Union Construction Workers Compensation Program

In some cases, if you are a member of a union, you have workers’ compensation available to you through the union. In fact, a study published by Barry T. Hirsch, David A. MacPherson and J. Michael Dumond found that union workers are more likely to receive workers’ compensation benefits than non-union workers. This may be because union workers receive better information from their union representatives about their rights under workers’ compensation and are less likely to discourage employees from filing for benefits. There are also union construction workers’ compensation programs that either provide extensive information on benefits available or may offer coverage, especially if you are an independent contractor.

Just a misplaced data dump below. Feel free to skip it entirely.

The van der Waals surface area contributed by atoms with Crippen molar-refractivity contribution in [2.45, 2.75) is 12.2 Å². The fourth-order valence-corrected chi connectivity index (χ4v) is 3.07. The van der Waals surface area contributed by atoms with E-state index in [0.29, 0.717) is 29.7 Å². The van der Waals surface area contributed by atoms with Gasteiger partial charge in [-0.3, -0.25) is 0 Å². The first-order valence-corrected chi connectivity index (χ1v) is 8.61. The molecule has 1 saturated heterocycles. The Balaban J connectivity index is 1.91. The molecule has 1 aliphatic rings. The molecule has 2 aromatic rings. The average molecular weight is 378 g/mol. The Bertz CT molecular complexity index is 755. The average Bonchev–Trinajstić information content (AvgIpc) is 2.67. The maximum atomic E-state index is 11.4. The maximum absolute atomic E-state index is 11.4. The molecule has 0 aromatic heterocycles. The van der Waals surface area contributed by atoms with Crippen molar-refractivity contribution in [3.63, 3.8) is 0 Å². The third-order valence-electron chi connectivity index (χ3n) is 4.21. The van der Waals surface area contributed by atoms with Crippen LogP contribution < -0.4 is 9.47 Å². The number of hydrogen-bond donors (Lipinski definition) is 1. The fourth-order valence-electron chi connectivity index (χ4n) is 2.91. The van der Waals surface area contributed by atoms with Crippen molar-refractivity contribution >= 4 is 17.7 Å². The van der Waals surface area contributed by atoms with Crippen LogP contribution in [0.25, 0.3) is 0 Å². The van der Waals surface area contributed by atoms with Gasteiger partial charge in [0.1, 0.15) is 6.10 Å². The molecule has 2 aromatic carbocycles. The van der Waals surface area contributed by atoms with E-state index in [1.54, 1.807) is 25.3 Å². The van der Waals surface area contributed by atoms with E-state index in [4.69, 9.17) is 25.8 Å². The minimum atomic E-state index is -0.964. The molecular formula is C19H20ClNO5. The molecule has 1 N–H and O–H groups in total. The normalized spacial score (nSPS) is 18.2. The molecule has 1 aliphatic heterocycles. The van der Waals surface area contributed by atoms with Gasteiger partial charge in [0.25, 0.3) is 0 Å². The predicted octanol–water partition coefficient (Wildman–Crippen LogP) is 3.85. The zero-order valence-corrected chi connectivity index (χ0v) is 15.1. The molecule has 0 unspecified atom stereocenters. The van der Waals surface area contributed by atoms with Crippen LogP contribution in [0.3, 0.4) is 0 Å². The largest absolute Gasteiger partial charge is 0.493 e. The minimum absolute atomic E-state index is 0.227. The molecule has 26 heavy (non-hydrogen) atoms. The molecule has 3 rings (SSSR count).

Laws in Massachusetts require that you be provided a workplace that is safe which is why workers’ compensation regulations are in place. Regardless of your employer’s construction workers comp rates, they must provide you with coverage as long as you meet the criteria of an employee. You are also eligible for coverage even if the accident was your fault as Massachusetts offers “no fault” workers compensation. If you have been injured as a construction worker, it is important to discuss your situation with an attorney to be sure your rights are protected. Hiring an attorney does not mean you plan to sue your employer, but simply protects your rights under the law so that you get the compensation you are entitled to under the law.

Call (413) 746-4400